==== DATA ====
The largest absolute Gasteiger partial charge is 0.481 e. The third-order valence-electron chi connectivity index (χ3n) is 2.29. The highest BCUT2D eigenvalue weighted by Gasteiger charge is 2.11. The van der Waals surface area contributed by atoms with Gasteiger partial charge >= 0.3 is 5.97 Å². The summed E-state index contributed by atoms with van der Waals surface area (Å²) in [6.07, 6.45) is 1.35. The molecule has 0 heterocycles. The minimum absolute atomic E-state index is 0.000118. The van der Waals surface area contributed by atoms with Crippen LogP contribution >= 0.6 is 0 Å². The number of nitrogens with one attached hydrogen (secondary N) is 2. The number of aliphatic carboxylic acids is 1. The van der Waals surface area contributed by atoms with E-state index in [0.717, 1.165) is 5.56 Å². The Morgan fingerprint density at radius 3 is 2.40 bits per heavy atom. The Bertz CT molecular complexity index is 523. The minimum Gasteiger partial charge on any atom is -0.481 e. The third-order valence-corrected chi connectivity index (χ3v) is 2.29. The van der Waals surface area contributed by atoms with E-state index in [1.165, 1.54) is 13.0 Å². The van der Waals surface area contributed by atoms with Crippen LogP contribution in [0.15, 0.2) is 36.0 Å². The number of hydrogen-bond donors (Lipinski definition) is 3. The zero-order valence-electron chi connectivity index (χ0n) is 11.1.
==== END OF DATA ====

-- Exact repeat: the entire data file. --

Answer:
The largest absolute Gasteiger partial charge is 0.481 e. The third-order valence-electron chi connectivity index (χ3n) is 2.29. The highest BCUT2D eigenvalue weighted by Gasteiger charge is 2.11. The van der Waals surface area contributed by atoms with Gasteiger partial charge >= 0.3 is 5.97 Å². The summed E-state index contributed by atoms with van der Waals surface area (Å²) in [6.07, 6.45) is 1.35. The molecule has 0 heterocycles. The minimum absolute atomic E-state index is 0.000118. The van der Waals surface area contributed by atoms with Crippen LogP contribution >= 0.6 is 0 Å². The number of nitrogens with one attached hydrogen (secondary N) is 2. The number of aliphatic carboxylic acids is 1. The van der Waals surface area contributed by atoms with E-state index in [0.717, 1.165) is 5.56 Å². The Morgan fingerprint density at radius 3 is 2.40 bits per heavy atom. The Bertz CT molecular complexity index is 523. The minimum Gasteiger partial charge on any atom is -0.481 e. The third-order valence-corrected chi connectivity index (χ3v) is 2.29. The van der Waals surface area contributed by atoms with E-state index in [1.165, 1.54) is 13.0 Å². The van der Waals surface area contributed by atoms with Crippen LogP contribution in [0.15, 0.2) is 36.0 Å². The number of hydrogen-bond donors (Lipinski definition) is 3. The zero-order valence-electron chi connectivity index (χ0n) is 11.1.